Billet VS Forged Receivers

The AR15's modularity has led to a boom in aftermarket customization options, allowing you to tweak everything from the stock to the muzzle brake. However, when it's time to pick between a billet receiver or a forged receiver, there always a tons of questions about it.

Before you dive into the sea of brands, styles, and prices for AR15 receivers, there's a fundamental choice you need to know. Let's break down the pros and cons of each.

Forged or Billet AR15 Receivers

The choice between billet and forged receivers for building an AR-15 often comes down to personal preferences, budget, and intended use.

Some builders prioritize the custom aesthetics and precision of billet, while others prefer the traditional look and inherent strength of forged receivers. Both types, when manufactured properly, can result in a high-quality and reliable AR-15.

Forged Receivers

The Strength of Forged Receivers

A standard forged AR15 lower starts as a block of high-grade aluminum. It's superheated and then hammered into the shape of a lower receiver. This forging process compresses the aluminum molecules, resulting in a remarkably strong component.

Forged lowers are typically lighter than their billet counterparts due to design differences and tolerances. They're also widely available and commonly sold. Many popular and no bs companies like BCM, Daniel Defense, Colt, FN...etc all mostly stick with forged receiver design.

Drawbacks of Forging

However, the forging process isn't without its downsides. The heat and pressure used in forging can displace aluminum, leading to imperfections that need to be removed. This can result in a less-than-perfect fit and finish, with potential gaps when paired with the upper receiver. Additionally, the forging process limits the possibilities for unique styles or designs.

Billet Receivers

Despite the higher cost, billet lowers are quite popular like the Radian A DAC receiver set. They offer excellent durability and quality, making them a cost-effective choice for many. The machining process allows for easy fabrication and design, resulting in a wide range of shapes and features.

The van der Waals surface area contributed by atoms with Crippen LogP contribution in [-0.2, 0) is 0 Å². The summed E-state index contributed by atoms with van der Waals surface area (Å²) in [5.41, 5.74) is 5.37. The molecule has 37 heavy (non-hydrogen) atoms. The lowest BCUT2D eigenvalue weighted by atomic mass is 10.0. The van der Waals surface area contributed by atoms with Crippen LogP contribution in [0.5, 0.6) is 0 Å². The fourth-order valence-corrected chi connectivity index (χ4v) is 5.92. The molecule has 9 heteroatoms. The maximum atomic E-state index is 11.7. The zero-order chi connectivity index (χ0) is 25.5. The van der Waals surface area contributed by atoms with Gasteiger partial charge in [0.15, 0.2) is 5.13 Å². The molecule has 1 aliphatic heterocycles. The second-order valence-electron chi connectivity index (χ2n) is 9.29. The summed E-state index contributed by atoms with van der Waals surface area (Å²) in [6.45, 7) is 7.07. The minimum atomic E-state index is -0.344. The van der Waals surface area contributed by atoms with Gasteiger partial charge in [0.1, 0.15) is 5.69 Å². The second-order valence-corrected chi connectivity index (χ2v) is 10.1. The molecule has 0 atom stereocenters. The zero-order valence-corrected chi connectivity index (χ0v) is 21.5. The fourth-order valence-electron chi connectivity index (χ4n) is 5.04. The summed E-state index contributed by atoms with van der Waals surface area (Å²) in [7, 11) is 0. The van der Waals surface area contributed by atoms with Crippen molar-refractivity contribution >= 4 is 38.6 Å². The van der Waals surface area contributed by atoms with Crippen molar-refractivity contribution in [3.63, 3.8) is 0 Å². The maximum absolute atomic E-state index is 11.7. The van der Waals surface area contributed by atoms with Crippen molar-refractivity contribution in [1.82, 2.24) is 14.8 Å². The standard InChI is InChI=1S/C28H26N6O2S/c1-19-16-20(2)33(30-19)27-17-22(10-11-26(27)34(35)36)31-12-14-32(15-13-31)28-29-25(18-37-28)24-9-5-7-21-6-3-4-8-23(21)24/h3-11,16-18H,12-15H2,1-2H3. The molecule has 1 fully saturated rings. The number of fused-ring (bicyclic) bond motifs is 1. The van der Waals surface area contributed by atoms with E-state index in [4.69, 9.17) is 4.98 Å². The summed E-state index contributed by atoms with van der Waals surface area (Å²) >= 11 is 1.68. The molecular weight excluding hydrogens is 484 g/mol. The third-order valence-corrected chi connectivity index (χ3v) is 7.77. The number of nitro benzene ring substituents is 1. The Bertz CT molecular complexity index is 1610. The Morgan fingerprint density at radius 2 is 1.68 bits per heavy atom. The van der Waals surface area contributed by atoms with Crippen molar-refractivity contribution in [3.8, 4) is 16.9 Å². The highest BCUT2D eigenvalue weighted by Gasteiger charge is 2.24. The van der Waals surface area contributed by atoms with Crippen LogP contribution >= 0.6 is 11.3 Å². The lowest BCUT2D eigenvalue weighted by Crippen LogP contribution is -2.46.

Billet receivers are strong, but because they start from a solid block, their molecular grain structure is not as consistent as that of a forged receiver. This doesn't necessarily mean they are weak; they are still very durable.

The higher yield strength of alloys like 6061, which is heat-treated for maximum tensile strength, also contributes to their popularity.


On the other hand, a billet AR15 receivers look way better and feature complex cut patterns. It begins as a solid block of high-grade aluminum. A CNC machine mills this block into the final lower design. This process allows for extremely precise tolerances, often measured to a millionth of an inch.

When paired with a billet upper, you can expect a tight fit with no gaps, enhancing accuracy and reducing the chance of debris entering the rifle. Plus, the milling process allows for high customization, enabling you to create a truly unique build.

However, knock on wood, some receivers can still wobble, and this is where varying tolerance among receivers can still affect accuracy.

Drawbacks of Billet Receivers

While billet lowers aren't as "strong" as forged lowers, this is unlikely to be an issue unless you're pushing your rifle to extreme limits.

Billet lowers typically cost more than forged lowers due to the manufacturing process and the quality of the final product. The process starts with a billet block larger than the end product, which is then reduced in size through shaving and cutting. This results in a significant amount of wasted aluminum. The precision required in the machining process also demands more labor time, contributing to the higher cost.

Aluminum 7075-T6 vs. 6061-T6

When it comes to structural metal fabrication, aluminum is second only to steel in terms of attention. Aluminum 6061 and 7075 are the two most common grades used for structural applications. While they share many similarities, there are key differences to note.

The main difference lies in their chemical composition and alloy series, with 6061 having higher levels of zinc. Additionally, 7075-T6 has a higher tensile strength, nearly double that of 6061-T6.

Aluminum Type6061 T67075 T6
Ultimate Tensile Strength45000 PSI83000 PSI
Tensile Yield Strength40000 PSI73000 PSI
Shear Strength30000 PSI48000 PSI
Fatigue Strength14000 PSI23000 PSI

Quick FAQ

Are billet lowers better?

Billet lowers are usually a bit heavier because of the extra material used for design or looks. But, the weight difference compared to forged ones is very small. Many people believe that the unique appearance of the billet justifies the slight increase in weight.

Are billet receivers compatible with mil-spec AR-15 parts?

Yes for the most of it. However, there are some proprietary designs that can negate the use of standard AR-15 accessories. For example, built in trigger guard makes any aftermarket trigger guard unnecessary to buy.

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